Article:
Individuals may choose to snort tramadol to increase the effects of the substance, and in some cases, produce feelings of euphoria and joy. In order to snort tramadol, users will crush the tablet and inhale the powdered pill through the nostrils.

In comparison to swallowing, snorting tramadol results in faster results. This is due to the structure of the nose: the mucous membrane has a strong blood supply and is easily permeable, enabling tramadol to quickly enter the bloodstream directly after snorting it. Additionally, this method avoids the digestive system and liver metabolism process. This results in the synthetic opioid reaching the brain much more quickly.

After snorting tramadol, some people may experience a second peak in symptoms. This is due to some of the substance traveling to the oral cavity and being absorbed into the blood stream this way. Typically the second peak is around 1.5 - 2 hours later.

A further danger of this method of use is that the feelings of euphoria diminish more quickly. This means that individuals who snort tramadol are more likely to get caught in binge drug taking.

One of the most considerable side effects of snorting tramadol is damage to the nose, sinus cavities, and throat. Additionally, a person is more likely to experience an accidental overdose if they snort tramadol rather than swallow it.

Usually people will crush tramadol tablets into a powder in order to snort it, but this means they can't know exactly how much they are taking. Furthermore, the drug enters the system much more quickly, and in a more intense manner.

Tramadol side effects such as seizures and overdose can be dangerous and even life threatening. Tramadol can result in respiratory depression, serotonin syndrome, and as aforementioned, overdose. We look at some further risks below.

Snorting Tramadol Dangers Include:

  • Nose bleeds
  • Respiratory infections
  • Muscle pain
  • Skin conditions
  • Excessive perspiration
  • Gastrointestinal issues
  • Weight instability
  • Debilitating headaches
  • Disorientation
  • Loss of coordination
  • Mood disorders
  • Dependency or abuse

Serotonin Syndrome

Serotonin syndrome is a condition associated with snorting tramadol. This is a severe drug reaction in relation to substances which change levels of serotonin in the body. This can alter the brain's communication pathways and result in some severe side effects.

Symptoms of serotonin syndrome may include:

  • Confusion
  • Hallucinations
  • Increased blood pressure
  • Increased body temperature
  • Increased heart rate
  • Lack of coordination skills
  • Seizures

Tramadol Addiction Treatment

Substance abuse of any form is a severe and complex illness, but with compassionate and holistic care, addiction is treatable. Substance addiction can develop quickly and often it has spiralled out of control before the individual recognizes they have a problem.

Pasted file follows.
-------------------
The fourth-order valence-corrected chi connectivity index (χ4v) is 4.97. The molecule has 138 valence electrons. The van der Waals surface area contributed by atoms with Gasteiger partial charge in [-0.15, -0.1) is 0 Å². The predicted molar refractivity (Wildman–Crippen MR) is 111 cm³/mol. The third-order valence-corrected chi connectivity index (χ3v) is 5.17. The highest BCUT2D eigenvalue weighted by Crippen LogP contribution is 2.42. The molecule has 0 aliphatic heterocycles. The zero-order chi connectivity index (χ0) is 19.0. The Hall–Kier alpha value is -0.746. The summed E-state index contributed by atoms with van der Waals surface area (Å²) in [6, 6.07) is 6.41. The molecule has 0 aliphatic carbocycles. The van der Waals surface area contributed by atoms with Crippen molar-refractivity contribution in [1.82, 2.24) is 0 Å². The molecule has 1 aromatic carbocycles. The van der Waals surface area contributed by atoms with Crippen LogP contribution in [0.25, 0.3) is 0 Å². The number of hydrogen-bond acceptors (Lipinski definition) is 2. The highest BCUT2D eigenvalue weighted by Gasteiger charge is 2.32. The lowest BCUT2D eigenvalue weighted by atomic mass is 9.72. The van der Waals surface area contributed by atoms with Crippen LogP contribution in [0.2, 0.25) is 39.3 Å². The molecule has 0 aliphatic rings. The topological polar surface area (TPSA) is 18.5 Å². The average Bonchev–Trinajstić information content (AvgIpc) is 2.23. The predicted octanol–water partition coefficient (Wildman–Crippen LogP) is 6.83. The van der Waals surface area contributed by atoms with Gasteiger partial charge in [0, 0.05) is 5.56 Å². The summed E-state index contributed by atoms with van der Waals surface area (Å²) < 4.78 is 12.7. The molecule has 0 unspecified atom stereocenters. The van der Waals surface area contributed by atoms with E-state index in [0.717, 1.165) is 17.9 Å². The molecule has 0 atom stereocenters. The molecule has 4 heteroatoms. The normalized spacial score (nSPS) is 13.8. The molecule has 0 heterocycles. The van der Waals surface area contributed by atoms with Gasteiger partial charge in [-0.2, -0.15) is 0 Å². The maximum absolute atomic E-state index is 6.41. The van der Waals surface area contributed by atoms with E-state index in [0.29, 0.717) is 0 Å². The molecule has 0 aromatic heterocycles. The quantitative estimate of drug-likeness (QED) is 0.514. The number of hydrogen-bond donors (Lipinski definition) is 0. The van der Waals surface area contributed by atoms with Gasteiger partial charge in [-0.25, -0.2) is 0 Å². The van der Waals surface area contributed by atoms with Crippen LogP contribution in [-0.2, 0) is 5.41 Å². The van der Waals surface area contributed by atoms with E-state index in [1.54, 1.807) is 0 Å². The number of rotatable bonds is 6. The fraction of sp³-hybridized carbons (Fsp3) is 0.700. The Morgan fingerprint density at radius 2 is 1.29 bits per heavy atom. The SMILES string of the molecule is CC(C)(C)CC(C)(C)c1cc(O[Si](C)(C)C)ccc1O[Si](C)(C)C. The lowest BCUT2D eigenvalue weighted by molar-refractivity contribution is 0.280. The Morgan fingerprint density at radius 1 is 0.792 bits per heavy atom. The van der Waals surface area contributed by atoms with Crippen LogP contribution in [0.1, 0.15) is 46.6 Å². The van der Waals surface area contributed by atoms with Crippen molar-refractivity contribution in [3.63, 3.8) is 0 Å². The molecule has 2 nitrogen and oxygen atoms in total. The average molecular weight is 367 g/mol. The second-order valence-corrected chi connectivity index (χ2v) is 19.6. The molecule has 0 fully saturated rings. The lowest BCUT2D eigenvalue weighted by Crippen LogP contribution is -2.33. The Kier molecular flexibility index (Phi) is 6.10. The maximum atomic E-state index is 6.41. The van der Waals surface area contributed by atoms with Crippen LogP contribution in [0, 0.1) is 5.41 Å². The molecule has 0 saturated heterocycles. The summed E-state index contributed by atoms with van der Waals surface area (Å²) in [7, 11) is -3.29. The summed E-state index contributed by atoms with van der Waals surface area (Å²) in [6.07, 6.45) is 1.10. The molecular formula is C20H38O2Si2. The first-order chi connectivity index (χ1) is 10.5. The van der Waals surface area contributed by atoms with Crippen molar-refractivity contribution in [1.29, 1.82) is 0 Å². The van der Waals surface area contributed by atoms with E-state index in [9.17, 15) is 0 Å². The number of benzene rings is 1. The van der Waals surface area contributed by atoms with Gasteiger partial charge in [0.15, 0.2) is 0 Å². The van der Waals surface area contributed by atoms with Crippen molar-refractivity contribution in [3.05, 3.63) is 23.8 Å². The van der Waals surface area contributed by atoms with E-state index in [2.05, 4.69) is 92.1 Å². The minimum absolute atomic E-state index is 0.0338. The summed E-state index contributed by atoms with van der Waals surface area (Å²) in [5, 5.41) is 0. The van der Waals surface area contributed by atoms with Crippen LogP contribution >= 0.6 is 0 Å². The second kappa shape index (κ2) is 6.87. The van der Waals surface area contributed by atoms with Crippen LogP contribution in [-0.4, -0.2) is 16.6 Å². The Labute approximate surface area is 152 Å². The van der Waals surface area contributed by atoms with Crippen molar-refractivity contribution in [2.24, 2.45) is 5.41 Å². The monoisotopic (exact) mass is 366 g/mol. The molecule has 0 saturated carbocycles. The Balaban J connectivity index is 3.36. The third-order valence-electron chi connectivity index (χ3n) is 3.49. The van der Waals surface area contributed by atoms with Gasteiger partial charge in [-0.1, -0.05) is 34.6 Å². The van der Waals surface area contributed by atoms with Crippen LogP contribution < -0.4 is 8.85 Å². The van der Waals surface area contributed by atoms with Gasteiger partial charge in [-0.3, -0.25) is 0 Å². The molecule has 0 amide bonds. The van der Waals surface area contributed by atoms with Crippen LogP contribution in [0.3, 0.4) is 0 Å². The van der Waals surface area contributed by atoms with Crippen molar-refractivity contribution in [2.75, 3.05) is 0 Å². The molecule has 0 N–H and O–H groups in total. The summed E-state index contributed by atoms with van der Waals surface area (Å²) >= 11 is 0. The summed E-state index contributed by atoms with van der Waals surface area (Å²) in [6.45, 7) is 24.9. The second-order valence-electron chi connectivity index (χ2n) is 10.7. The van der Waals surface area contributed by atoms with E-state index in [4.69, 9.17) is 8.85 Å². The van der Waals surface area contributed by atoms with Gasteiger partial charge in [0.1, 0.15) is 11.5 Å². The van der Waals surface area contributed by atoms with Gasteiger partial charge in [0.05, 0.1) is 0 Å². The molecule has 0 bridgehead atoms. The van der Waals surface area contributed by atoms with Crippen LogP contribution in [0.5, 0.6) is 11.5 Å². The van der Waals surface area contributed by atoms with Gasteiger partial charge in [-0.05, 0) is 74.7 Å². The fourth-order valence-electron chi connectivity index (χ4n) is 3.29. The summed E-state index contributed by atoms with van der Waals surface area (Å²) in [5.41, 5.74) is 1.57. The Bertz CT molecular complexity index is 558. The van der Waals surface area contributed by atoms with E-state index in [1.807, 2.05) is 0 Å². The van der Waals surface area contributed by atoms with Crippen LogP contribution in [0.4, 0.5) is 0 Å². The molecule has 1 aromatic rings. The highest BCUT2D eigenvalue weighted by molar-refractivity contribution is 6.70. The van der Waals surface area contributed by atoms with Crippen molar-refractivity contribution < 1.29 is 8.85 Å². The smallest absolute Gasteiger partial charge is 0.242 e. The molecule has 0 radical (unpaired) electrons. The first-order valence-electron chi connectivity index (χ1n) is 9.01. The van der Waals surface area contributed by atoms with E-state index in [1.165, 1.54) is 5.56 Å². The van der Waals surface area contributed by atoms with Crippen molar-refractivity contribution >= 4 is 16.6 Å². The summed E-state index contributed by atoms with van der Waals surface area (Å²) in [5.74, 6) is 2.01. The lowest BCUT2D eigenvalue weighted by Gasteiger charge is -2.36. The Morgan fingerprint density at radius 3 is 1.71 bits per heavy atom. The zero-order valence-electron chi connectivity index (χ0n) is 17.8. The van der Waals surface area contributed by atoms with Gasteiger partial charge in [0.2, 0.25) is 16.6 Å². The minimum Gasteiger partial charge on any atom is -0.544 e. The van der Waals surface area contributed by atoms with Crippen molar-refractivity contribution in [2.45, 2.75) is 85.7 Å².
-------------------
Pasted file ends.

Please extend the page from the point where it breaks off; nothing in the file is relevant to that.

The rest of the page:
What might have started as a legitimate prescription to manage pain, can rapidly progress to a severe substance use disorder and poly-substance abuse. An increased tolerance to tramadol often leads to individuals abusing other substances to achieve the euphoria they once experienced with tramadol.

Treatment Programs: Snorting Tramadol

Treating tramadol always begins with detox; this is where all traces of the drug are removed from a person's system. If somebody has been snorting tramadol for a considerable amount of time, the body becomes used to the presence of the drug, resulting in physical dependence. When somebody who is dependent on a substance stops using, they will experience withdrawal symptoms.

Common Tramadol Withdrawal Symptoms:

  • Anxiety
  • Paranoia
  • Excessive perspiration
  • Sleeping problems
  • Runny nose
  • Chills or fever
  • Nausea or vomiting
  • Aches and pains
  • Hallucinations

Due to the risks involved in withdrawing from tramadol, it is always advised to undergo detox with the support of medical supervision. This is known as a medical detox where doctors can support a person through this challenging process. Distressing and painful withdrawal symptoms can be incredibly upsetting and lead to relapse.

When the substance is completely removed from the individual's body, therapeutic work can begin to work through the psychological aspects of dependency.

Inpatient substance abuse treatment for using tramadol may use a combination of medication-assisted treatment and behavioral therapies such as cognitive-behavioral therapy (CBT) to ensure that both the physical and psychological aspects of addiction are treated.

Contact Us

At NP Addiction Clinics, we serve the Florida community with a compassionate, holistic approach to addiction treatment. We use cutting-edge research and a range of new therapeutic techniques to treat a range of alcohol and drug dependencies.

If you are ready to move forward from struggles with substances, we can guide you through the early days of recovery and set you up to make empowered life choices. If you have questions about our addiction treatment options, or you would like to schedule an assessment, call us today at (772) 281-5051.